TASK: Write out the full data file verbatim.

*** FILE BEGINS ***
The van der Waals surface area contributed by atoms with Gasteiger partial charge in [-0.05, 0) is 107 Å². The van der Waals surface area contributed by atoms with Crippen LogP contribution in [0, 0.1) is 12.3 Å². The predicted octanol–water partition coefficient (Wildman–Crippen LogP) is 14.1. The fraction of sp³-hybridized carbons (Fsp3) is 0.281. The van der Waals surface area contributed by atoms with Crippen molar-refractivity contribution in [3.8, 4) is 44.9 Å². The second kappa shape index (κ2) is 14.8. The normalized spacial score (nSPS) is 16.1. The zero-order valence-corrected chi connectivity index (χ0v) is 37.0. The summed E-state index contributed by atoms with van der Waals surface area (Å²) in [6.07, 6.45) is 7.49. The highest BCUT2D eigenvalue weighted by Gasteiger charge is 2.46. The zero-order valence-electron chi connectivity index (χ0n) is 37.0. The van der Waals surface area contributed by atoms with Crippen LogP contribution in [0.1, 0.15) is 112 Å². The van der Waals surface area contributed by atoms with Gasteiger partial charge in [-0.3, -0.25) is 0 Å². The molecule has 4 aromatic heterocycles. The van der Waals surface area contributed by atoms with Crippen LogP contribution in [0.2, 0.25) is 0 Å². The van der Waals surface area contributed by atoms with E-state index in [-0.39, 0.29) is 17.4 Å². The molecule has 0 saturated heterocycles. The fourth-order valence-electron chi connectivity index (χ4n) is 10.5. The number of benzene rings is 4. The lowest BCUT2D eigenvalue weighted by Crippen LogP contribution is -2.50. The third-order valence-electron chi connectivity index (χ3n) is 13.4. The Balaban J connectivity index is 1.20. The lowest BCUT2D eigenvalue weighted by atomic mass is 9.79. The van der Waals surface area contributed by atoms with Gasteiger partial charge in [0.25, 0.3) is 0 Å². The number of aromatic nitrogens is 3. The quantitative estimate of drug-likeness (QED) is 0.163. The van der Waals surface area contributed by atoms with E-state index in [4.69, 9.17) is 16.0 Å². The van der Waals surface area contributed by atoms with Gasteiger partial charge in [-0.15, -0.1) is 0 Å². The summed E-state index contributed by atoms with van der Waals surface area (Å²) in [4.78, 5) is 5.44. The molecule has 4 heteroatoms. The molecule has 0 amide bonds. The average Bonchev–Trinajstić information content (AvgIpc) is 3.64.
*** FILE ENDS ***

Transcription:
The van der Waals surface area contributed by atoms with Gasteiger partial charge in [-0.05, 0) is 107 Å². The van der Waals surface area contributed by atoms with Crippen LogP contribution in [0, 0.1) is 12.3 Å². The predicted octanol–water partition coefficient (Wildman–Crippen LogP) is 14.1. The fraction of sp³-hybridized carbons (Fsp3) is 0.281. The van der Waals surface area contributed by atoms with Crippen molar-refractivity contribution in [3.8, 4) is 44.9 Å². The second kappa shape index (κ2) is 14.8. The normalized spacial score (nSPS) is 16.1. The zero-order valence-corrected chi connectivity index (χ0v) is 37.0. The summed E-state index contributed by atoms with van der Waals surface area (Å²) in [6.07, 6.45) is 7.49. The highest BCUT2D eigenvalue weighted by Gasteiger charge is 2.46. The zero-order valence-electron chi connectivity index (χ0n) is 37.0. The van der Waals surface area contributed by atoms with Crippen LogP contribution in [0.1, 0.15) is 112 Å². The van der Waals surface area contributed by atoms with Gasteiger partial charge in [-0.3, -0.25) is 0 Å². The molecule has 4 aromatic heterocycles. The van der Waals surface area contributed by atoms with Crippen LogP contribution in [0.2, 0.25) is 0 Å². The van der Waals surface area contributed by atoms with E-state index in [-0.39, 0.29) is 17.4 Å². The molecule has 0 saturated heterocycles. The fourth-order valence-electron chi connectivity index (χ4n) is 10.5. The number of benzene rings is 4. The lowest BCUT2D eigenvalue weighted by Crippen LogP contribution is -2.50. The third-order valence-electron chi connectivity index (χ3n) is 13.4. The Balaban J connectivity index is 1.20. The lowest BCUT2D eigenvalue weighted by atomic mass is 9.79. The van der Waals surface area contributed by atoms with Gasteiger partial charge in [0.25, 0.3) is 0 Å². The number of aromatic nitrogens is 3. The quantitative estimate of drug-likeness (QED) is 0.163. The van der Waals surface area contributed by atoms with E-state index in [4.69, 9.17) is 16.0 Å². The van der Waals surface area contributed by atoms with Gasteiger partial charge in [-0.15, -0.1) is 0 Å². The summed E-state index contributed by atoms with van der Waals surface area (Å²) in [4.78, 5) is 5.44. The molecule has 4 heteroatoms. The molecule has 0 amide bonds. The average Bonchev–Trinajstić information content (AvgIpc) is 3.64.